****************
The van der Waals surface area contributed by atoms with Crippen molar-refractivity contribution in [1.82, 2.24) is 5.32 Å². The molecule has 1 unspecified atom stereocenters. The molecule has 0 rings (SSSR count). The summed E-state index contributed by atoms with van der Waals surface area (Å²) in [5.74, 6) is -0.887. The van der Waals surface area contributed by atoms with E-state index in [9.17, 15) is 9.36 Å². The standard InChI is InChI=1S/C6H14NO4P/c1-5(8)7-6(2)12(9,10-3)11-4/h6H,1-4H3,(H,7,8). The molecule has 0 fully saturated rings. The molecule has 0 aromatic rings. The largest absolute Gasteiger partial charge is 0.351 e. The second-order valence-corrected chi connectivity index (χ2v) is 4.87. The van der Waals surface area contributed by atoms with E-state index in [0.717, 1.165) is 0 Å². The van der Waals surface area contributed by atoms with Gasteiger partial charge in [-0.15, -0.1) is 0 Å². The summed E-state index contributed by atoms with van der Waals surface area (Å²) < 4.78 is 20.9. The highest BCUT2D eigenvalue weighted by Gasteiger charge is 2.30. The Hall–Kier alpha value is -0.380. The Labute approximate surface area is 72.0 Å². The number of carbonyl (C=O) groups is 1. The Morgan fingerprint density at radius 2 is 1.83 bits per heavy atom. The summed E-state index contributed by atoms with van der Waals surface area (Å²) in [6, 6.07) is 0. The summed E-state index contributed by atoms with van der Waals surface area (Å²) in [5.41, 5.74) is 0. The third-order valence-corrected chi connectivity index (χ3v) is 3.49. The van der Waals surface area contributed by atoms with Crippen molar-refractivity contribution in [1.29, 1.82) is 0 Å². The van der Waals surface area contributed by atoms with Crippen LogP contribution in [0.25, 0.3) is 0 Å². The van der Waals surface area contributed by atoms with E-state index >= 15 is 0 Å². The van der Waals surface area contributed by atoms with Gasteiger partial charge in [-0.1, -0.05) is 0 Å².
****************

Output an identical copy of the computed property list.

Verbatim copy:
The van der Waals surface area contributed by atoms with Crippen molar-refractivity contribution in [1.82, 2.24) is 5.32 Å². The molecule has 1 unspecified atom stereocenters. The molecule has 0 rings (SSSR count). The summed E-state index contributed by atoms with van der Waals surface area (Å²) in [5.74, 6) is -0.887. The van der Waals surface area contributed by atoms with E-state index in [9.17, 15) is 9.36 Å². The standard InChI is InChI=1S/C6H14NO4P/c1-5(8)7-6(2)12(9,10-3)11-4/h6H,1-4H3,(H,7,8). The molecule has 0 fully saturated rings. The molecule has 0 aromatic rings. The largest absolute Gasteiger partial charge is 0.351 e. The second-order valence-corrected chi connectivity index (χ2v) is 4.87. The van der Waals surface area contributed by atoms with E-state index in [0.717, 1.165) is 0 Å². The van der Waals surface area contributed by atoms with Gasteiger partial charge in [-0.15, -0.1) is 0 Å². The summed E-state index contributed by atoms with van der Waals surface area (Å²) < 4.78 is 20.9. The highest BCUT2D eigenvalue weighted by Gasteiger charge is 2.30. The Hall–Kier alpha value is -0.380. The Labute approximate surface area is 72.0 Å². The number of carbonyl (C=O) groups is 1. The Morgan fingerprint density at radius 2 is 1.83 bits per heavy atom. The summed E-state index contributed by atoms with van der Waals surface area (Å²) in [6, 6.07) is 0. The summed E-state index contributed by atoms with van der Waals surface area (Å²) in [5.41, 5.74) is 0. The third-order valence-corrected chi connectivity index (χ3v) is 3.49. The van der Waals surface area contributed by atoms with Crippen molar-refractivity contribution in [1.29, 1.82) is 0 Å². The van der Waals surface area contributed by atoms with Crippen LogP contribution in [0.25, 0.3) is 0 Å². The van der Waals surface area contributed by atoms with E-state index >= 15 is 0 Å². The van der Waals surface area contributed by atoms with Gasteiger partial charge in [-0.1, -0.05) is 0 Å².